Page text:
For more information on IOM’s regional COVID-19 response, please contact Florence Kim at the IOM Regional Office for West and Central Africa, Email: email@example.comLanguage English Posted: Friday, May 8, 2020 - 12:45Image: Region-Country: Sierra LeoneThemes: COVID-19Default: Multimedia:
POE personnel conducting screening at Tombo Wharf, a major trade and transport hub located in Freetown. Photo: IOM/Alfred FornahPress Release Type: Global
New York – COVID-19 does not care who we are, where we live, what we believe or about any other distinction. We need every ounce of solidarity to tackle it together. Yet the pandemic continues to unleash a tsunami of hate and xenophobia, scapegoating and scare-mongering.
Anti-foreigner sentiment has surged online and in the streets. Anti-Semitic conspiracy theories have spread, and COVID-19-related anti-Muslim attacks have occurred. Migrants and refugees have been vilified as a source of the virus – and then denied access to medical treatment.
With older persons among the most vulnerable, contemptible memes have emerged suggesting they are also the most expendable. And journalists, whistleblowers, health professionals, aid workers and human rights defenders are being targeted simply for doing their jobs.
We must act now to strengthen the immunity of our societies against the virus of hate. That’s why I’m appealing today for an all-out effort to end hate speech globally.
I call on political leaders to show solidarity with all members of their societies and build and reinforce social cohesion.
I call on educational institutions to focus on digital literacy at a time when billions of young people are online – and when extremists are seeking to prey on captive and potentially despairing audiences.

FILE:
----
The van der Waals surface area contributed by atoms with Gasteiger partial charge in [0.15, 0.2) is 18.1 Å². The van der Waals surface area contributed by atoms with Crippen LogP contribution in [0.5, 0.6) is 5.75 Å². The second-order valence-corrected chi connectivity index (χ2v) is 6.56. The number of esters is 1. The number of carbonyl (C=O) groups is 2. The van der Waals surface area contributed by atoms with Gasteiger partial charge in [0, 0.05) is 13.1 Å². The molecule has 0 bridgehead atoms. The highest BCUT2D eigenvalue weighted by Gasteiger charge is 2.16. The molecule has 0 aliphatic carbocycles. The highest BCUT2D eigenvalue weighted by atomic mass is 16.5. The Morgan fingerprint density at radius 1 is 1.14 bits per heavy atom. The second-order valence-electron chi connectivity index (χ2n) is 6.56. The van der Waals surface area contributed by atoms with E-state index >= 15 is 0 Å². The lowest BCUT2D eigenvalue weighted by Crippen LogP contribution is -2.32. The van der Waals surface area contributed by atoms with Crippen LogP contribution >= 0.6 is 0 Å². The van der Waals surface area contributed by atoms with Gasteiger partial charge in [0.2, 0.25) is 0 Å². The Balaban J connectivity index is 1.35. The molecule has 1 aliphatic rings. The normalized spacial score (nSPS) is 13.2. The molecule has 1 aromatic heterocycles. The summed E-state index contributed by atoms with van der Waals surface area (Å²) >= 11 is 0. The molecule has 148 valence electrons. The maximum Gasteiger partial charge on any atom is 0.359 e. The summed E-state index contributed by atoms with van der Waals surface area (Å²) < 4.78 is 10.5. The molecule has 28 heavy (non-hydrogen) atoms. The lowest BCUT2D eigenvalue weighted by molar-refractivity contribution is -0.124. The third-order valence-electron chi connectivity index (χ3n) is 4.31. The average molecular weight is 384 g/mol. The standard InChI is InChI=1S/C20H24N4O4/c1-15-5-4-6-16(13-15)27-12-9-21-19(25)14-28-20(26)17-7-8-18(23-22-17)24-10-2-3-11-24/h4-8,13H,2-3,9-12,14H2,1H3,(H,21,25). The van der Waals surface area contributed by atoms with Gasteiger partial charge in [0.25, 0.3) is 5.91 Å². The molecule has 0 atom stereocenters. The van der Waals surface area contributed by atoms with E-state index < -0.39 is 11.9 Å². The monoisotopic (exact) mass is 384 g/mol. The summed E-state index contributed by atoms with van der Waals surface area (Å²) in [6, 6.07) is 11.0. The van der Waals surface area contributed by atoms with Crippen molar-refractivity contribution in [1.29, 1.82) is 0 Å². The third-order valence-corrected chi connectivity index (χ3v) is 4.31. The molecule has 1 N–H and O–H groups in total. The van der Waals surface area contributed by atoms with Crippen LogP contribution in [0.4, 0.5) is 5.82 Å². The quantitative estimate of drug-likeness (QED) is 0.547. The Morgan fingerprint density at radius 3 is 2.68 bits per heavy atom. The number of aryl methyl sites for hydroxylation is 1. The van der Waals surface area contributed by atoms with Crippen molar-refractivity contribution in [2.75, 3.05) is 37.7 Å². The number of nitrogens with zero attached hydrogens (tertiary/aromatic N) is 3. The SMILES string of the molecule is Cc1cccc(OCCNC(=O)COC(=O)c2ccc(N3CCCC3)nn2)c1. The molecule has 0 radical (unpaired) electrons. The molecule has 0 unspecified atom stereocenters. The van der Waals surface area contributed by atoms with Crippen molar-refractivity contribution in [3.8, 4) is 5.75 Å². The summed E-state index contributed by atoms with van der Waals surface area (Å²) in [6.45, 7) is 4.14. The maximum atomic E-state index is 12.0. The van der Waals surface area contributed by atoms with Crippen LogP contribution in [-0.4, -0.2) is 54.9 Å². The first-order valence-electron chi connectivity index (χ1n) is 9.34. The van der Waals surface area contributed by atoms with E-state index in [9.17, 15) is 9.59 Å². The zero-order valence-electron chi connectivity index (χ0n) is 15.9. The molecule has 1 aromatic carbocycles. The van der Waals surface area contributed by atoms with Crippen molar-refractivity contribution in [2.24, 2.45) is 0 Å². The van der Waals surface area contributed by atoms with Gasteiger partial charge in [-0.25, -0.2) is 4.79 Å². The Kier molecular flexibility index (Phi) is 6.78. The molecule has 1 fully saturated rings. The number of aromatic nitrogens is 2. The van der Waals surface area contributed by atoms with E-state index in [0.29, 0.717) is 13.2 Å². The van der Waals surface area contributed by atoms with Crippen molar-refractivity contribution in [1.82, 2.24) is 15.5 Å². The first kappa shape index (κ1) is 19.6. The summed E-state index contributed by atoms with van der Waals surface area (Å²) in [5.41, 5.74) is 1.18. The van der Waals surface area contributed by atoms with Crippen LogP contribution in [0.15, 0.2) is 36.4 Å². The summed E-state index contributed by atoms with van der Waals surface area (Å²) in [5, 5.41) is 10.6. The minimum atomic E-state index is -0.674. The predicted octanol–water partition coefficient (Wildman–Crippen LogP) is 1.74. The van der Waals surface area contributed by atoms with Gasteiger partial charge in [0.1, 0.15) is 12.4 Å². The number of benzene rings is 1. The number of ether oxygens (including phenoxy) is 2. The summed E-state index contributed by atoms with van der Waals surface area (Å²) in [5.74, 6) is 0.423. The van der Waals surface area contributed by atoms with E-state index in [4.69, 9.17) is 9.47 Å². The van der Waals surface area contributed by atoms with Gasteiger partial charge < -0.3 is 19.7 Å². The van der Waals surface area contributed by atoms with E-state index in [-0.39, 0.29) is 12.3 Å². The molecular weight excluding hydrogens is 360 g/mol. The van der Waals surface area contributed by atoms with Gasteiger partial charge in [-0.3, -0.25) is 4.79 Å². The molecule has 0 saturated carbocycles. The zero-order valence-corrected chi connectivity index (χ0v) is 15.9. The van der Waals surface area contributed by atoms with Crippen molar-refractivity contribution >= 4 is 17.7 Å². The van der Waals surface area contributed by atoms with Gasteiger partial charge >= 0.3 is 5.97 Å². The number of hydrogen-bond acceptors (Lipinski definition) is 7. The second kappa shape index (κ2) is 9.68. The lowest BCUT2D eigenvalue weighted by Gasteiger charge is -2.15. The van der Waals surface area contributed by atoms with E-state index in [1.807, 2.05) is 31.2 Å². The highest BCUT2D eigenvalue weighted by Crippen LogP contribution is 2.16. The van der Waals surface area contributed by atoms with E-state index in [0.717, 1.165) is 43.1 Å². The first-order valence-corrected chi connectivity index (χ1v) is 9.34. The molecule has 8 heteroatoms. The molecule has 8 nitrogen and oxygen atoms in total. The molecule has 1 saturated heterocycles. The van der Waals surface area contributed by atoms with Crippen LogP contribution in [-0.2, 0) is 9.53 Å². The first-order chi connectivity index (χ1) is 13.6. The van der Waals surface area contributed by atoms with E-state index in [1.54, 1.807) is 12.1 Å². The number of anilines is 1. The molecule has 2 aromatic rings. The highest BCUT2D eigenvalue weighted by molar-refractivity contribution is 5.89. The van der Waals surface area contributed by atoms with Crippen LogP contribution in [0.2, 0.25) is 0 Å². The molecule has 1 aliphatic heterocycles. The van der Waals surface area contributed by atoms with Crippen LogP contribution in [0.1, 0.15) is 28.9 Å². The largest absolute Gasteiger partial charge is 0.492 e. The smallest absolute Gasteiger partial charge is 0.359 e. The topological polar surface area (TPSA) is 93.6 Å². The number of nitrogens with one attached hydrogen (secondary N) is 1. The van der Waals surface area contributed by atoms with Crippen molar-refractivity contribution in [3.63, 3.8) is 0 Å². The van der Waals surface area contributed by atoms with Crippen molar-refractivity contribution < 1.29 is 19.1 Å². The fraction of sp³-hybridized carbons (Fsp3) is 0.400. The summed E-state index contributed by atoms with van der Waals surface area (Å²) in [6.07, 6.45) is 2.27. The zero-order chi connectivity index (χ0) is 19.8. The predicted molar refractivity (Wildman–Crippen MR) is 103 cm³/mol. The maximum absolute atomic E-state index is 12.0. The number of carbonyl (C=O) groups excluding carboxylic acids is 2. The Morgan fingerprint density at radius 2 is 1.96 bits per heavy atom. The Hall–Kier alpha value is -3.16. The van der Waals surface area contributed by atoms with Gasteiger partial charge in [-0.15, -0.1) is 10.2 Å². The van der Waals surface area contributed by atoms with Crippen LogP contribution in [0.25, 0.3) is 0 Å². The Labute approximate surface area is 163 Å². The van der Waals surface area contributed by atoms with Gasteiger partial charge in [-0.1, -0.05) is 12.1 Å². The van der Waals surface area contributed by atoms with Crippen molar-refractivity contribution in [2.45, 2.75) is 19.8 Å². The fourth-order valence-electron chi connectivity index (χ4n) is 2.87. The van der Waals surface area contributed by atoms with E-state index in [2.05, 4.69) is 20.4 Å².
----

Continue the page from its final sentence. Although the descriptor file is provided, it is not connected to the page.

I call on the media, especially social media companies, to do much more to flag and, in line with international human rights law, remove racist, misogynist and other harmful content.
I call on civil society to strengthen outreach to vulnerable people, and religious actors to serve as models of mutual respect.
And I ask everyone, everywhere, to stand up against hate, treat each other with dignity and take every opportunity to spread kindness.
Last year, I launched the United Nations Strategy and Plan of Action on Hate Speech to enhance United Nations efforts against this scourge. As we combat this pandemic, we have a duty to protect people, end stigma and prevent violence.
Let’s defeat hate speech – and COVID-19 - together.
United Nations Secretary-General António GuterresLanguage English Posted: Friday, May 8, 2020 - 13:33Image: Region-Country: United States of AmericaThemes: COVID-19Default: Multimedia: Press Release Type: Global
Bangkok – Five years on from the 2015 ‘boat crisis’ in the Bay of Bengal and Andaman Sea, in which thousands of refugees and migrants in distress at sea were denied life-saving care and support, we are alarmed that a similar tragedy may be unfolding once more.
We are deeply concerned by reports that boats full of vulnerable women, men and children are again adrift in the same waters, unable to come ashore, and without access to urgently needed food, water, and medical assistance. There is no easy solution to the irregular maritime movements of refugees and migrants. Deterring movements of people by endangering life is not only ineffective; it violates basic human rights, the law of the sea and the principles of customary international law by which all States are equally bound.
We call on States in the region to uphold the commitments of the 2016 Bali Declaration as well as ASEAN pledges to protect the most vulnerable and to leave no one behind. Not doing so may jeopardize thousands of lives of smuggled or trafficked persons, including the hundreds of Rohingya currently at sea.
As we have seen time and time again, in desperate situations – whether in search of safety and protection or basic survival – people will move, whatever obstacles are put in their way.